Managed by Q, an On-Demand Start-Up, Raises $25 Million

Ian Pajer-Rogers |

From The New York Times:

by Katie Benner

Managed by Q began two years ago during a boom in on-demand start-ups, offering a service to clean offices in New York City whenever clients needed it.

But unlike similar start-ups, which typically use contractors to fulfill an on-demand service, Managed by Q decided to do the opposite. The company hired its cleaners as full- and part-time employees, paying them more than the minimum wage and providing health care and other benefits.

Rather than collapse under the weight of those expenses, Managed by Q expanded into three more cities — Chicago, San Francisco and Los Angeles — and today it has about 400 employees. In addition to cleaning, the company provides services such as maintenance, information technology support, office supplies and security.

Now Managed by Q has raised $25 million from new investors: GV, formerly Google Ventures, and Kapor Capital. M.G. Siegler, a venture capitalist at GV, will join the board.

Managed by Q and its investors declined to disclose the company’s valuation, but they said it had increased from a $15 million fund-raising in June. Managed by Q also previously raised about $2.4 million in convertible debt, which has since converted to equity.

Even as it has become harder for some start-ups to raise money, Managed by Q’s most recent round did not include the sorts of terms that can benefit an investor over the start-up, such as guaranteed payouts for investors, the company and its investors said. Investor-friendly terms have become more common as financing has become more difficult to obtain.

“This is a hairy fund-raising environment, so we feel great about our new partners and the deal,” said Dan Teran, the chief executive of Managed by Q.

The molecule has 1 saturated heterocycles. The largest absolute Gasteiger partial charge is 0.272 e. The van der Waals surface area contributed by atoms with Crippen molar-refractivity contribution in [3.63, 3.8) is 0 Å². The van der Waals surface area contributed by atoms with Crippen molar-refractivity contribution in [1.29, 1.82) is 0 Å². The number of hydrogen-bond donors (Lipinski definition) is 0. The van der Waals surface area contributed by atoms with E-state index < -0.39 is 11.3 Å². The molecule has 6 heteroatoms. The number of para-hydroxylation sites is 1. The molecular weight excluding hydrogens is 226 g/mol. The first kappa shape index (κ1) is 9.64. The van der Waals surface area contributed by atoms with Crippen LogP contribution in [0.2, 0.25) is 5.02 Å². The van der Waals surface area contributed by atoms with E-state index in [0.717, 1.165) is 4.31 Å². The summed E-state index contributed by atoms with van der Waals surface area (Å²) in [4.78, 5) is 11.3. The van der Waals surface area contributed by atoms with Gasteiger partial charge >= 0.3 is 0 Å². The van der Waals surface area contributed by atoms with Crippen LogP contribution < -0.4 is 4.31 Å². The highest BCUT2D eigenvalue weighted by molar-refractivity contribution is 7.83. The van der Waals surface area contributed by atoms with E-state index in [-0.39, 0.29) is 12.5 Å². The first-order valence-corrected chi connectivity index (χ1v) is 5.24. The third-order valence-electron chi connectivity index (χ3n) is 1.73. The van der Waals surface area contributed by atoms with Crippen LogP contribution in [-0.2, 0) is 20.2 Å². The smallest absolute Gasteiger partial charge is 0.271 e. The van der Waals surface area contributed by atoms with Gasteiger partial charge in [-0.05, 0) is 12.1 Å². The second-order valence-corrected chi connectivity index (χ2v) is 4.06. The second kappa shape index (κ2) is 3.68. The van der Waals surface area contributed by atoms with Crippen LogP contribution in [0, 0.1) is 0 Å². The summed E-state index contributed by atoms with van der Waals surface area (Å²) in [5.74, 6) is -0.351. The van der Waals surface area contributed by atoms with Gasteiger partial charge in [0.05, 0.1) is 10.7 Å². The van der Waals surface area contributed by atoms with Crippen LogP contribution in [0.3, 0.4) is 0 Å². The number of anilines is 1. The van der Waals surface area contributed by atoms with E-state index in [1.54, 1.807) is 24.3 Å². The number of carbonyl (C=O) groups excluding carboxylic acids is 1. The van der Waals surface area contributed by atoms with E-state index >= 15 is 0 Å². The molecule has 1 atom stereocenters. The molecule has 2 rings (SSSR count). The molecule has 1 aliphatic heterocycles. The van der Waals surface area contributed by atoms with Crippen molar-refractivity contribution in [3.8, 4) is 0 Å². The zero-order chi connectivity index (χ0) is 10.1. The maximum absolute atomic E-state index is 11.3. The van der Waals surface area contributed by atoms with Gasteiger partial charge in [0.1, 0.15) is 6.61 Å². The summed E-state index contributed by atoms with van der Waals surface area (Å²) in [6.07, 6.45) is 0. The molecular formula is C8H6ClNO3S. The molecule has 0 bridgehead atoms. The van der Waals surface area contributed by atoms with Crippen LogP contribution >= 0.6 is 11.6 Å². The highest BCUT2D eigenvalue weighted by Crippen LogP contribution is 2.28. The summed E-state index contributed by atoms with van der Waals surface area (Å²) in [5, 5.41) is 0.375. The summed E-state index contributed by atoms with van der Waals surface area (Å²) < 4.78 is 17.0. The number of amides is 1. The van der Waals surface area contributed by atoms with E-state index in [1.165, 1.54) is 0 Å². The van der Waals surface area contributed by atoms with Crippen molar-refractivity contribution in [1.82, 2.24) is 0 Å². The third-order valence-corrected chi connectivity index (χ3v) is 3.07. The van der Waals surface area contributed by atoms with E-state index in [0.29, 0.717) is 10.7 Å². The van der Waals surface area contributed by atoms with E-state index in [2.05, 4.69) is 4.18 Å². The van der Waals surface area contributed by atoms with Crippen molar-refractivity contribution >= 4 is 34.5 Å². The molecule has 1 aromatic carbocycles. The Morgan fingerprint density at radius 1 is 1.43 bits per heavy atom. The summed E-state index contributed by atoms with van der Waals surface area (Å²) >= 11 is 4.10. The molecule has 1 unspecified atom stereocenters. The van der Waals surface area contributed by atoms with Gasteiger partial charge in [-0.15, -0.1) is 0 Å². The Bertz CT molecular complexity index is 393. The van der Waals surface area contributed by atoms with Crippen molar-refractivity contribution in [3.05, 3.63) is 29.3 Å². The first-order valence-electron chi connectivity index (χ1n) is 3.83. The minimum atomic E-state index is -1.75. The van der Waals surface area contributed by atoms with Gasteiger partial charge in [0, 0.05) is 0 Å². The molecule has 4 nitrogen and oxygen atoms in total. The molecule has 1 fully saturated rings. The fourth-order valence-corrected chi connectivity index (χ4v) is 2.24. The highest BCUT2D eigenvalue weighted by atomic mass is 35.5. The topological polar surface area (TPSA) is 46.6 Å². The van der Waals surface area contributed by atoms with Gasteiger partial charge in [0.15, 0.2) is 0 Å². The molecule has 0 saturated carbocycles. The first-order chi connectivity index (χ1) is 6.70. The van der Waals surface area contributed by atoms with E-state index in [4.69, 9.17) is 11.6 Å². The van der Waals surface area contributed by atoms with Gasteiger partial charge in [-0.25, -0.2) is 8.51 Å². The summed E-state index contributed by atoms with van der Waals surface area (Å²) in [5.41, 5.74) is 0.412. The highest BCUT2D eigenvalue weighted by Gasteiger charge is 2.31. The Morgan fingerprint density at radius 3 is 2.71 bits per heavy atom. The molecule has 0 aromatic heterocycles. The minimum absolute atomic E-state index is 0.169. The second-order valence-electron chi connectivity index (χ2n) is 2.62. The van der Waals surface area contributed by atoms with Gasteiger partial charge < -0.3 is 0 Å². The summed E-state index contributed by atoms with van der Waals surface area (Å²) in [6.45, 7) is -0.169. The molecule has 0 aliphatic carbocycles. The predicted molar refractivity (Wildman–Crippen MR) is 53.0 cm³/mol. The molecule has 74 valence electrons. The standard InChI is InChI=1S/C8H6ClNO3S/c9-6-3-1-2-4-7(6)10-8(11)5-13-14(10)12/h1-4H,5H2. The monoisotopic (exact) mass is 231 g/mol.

Since Managed by Q decided to hire its employees outright, other on-demand companies have also moved away from contractors. They include Honor, which finds home care providers, and Shyp, an on-demand mail service.

“Dan is aligning investors and entrepreneurs around the people that work for the company,” Mr. Siegler said. “People can start careers at Q and hopefully they’ll have skin in that game and stick around because they believe they can provide for themselves and their families.”

Managed by Q faces competition from Eden, a start-up that began by providing on-demand tech support to consumers and later shifted focus to businesses that needed services like tech support and cleaning. But Managed by Q is the largest company in its category, and it plans to use the new money to deepen its presence in cities in which it operates, as well as build new technology to help it better run and manage office spaces.

Mr. Teran said Managed by Q was on a path toward becoming profitable, with the company improving its technology to help keep its operations lean.

In addition to hiring its service workers as employees, Managed by Q has pledged to give those employees 5 percent ownership of the firm starting in July. The plan was announced last month by Mr. Teran and Thomas E. Perez, the Labor secretary.

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